The word translated “church” in the Bible is the Greek word ekklesia, meaning “called out” and commonly translated assembly. In the Christian sense it refers to those called out of darkness into His marvelous light having become the people of God (1 Peter 2:9-10). The church never once in Scripture refers to the place or building the people gathered, but rather to the actual gathered people. The church can refer to the local assembly of saints, the city assembly, the regional assembly, the universal assembly, or in plural, the multiple local assemblies. Regardless, it always refers to people.
In fact, the only examples of local assemblies in Scripture refer to groups of saints who met in the private homes of believers (see Colossians 4:15, Romans 16:5, 1 Corinthians 16:19, and Philemon 2). There were no special buildings constructed for the purpose of religious gatherings in early Christianity. That tradition began hundreds of years later. But more importantly than where they met, was what they did when they gathered.
The primary purpose for their gathering was to partake in communion (see 1 Corinthians 11:20, 33 and Acts 20:7). Communion is sometimes referred to as “breaking of bread,” the “Lord’s Supper” and the “love feast” in the New Testament and as the Eucharist (meaning thanksgiving) by the Ante-Nicene church. The word translated communion in the Bible is also often translated fellowship.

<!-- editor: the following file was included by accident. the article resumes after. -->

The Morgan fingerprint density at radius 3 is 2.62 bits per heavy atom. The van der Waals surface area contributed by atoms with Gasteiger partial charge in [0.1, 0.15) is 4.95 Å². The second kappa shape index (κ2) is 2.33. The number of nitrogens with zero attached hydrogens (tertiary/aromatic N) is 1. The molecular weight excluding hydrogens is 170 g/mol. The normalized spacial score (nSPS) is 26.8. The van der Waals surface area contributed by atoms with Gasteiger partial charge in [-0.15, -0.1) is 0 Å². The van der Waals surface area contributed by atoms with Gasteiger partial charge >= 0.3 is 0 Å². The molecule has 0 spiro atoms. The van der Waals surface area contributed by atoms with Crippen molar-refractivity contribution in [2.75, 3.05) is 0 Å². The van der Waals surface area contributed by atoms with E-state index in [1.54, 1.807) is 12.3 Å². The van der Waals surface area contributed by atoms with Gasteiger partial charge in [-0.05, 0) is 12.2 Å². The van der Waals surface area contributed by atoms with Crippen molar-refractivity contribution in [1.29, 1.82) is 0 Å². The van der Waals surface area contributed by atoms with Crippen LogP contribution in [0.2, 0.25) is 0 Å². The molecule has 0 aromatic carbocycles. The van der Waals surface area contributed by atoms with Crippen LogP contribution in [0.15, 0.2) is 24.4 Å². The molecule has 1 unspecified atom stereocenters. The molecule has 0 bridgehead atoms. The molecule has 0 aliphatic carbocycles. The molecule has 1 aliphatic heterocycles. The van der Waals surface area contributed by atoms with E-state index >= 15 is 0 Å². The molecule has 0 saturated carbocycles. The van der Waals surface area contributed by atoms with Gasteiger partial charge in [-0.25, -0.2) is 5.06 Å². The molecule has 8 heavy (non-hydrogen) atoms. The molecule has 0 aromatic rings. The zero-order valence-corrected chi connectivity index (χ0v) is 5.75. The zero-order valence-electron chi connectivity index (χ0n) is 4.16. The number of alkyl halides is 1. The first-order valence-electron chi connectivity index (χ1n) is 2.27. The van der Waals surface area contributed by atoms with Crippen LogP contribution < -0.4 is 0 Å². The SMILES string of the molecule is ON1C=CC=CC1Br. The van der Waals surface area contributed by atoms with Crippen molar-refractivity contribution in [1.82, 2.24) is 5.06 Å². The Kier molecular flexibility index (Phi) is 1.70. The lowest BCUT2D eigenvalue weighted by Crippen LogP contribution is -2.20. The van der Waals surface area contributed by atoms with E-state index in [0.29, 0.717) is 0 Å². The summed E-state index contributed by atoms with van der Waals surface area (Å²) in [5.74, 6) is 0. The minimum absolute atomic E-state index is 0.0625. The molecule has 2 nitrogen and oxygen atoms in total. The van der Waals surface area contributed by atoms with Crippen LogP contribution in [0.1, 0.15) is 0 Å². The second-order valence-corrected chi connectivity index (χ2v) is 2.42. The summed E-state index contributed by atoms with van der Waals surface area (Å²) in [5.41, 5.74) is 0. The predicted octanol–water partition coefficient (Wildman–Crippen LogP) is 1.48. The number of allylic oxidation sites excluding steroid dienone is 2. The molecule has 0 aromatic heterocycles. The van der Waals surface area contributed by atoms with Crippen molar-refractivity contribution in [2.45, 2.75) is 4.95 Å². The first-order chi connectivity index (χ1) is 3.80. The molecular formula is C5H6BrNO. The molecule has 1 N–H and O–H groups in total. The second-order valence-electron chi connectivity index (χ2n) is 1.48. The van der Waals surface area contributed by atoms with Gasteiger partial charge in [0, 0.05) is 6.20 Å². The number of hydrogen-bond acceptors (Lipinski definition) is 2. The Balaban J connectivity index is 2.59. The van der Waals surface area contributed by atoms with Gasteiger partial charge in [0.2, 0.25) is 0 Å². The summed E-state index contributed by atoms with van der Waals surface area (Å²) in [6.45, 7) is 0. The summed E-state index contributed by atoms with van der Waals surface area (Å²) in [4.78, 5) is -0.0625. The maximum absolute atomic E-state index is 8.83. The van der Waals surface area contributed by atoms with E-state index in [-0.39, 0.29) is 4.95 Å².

The earliest church viewed partaking in communion as a sacrament. The Roman Catholic church maintained the centrality of the practice while transforming it into the rite of the Mass. Protestants largely dismissed the significance of the sacrament of communion and made the sermon the primary purpose of the gathering. Later, the Pentecostals recognized worship as the main reason for assembling. Though hearing the Word of God and worship are very important elements of the assembly of the saints, they were never meant to supersede the Lord’s Supper’s centrality.
In addition to considering where they met, and what their primary reason for gathering was, was how they conducted their meetings. They did not have a prescribed order of worship with a predetermined “preacher” leading from front and center. The early church instead permitted God Himself to lead the fellowship through gifts imparted to the saints by the Holy Spirit (see 1 Corinthians 14:26). The gathering was not designed to hear the skillful oratory of talented men, but rather to hear the timely edification, exhortation and consolation of God. In this environment, saints were permitted to participate in the exercising of their spiritual gifts. There was no clergy-laity distinction. No one was relegated a spectator. Everyone was available to be used by God.
In such an environment discipleship is encouraged. No staring at the back of everyone’s head while holding down the pews. Rather, a welcoming and engaging environment where relationships can be forged, and needs can be met, and God is not silenced.
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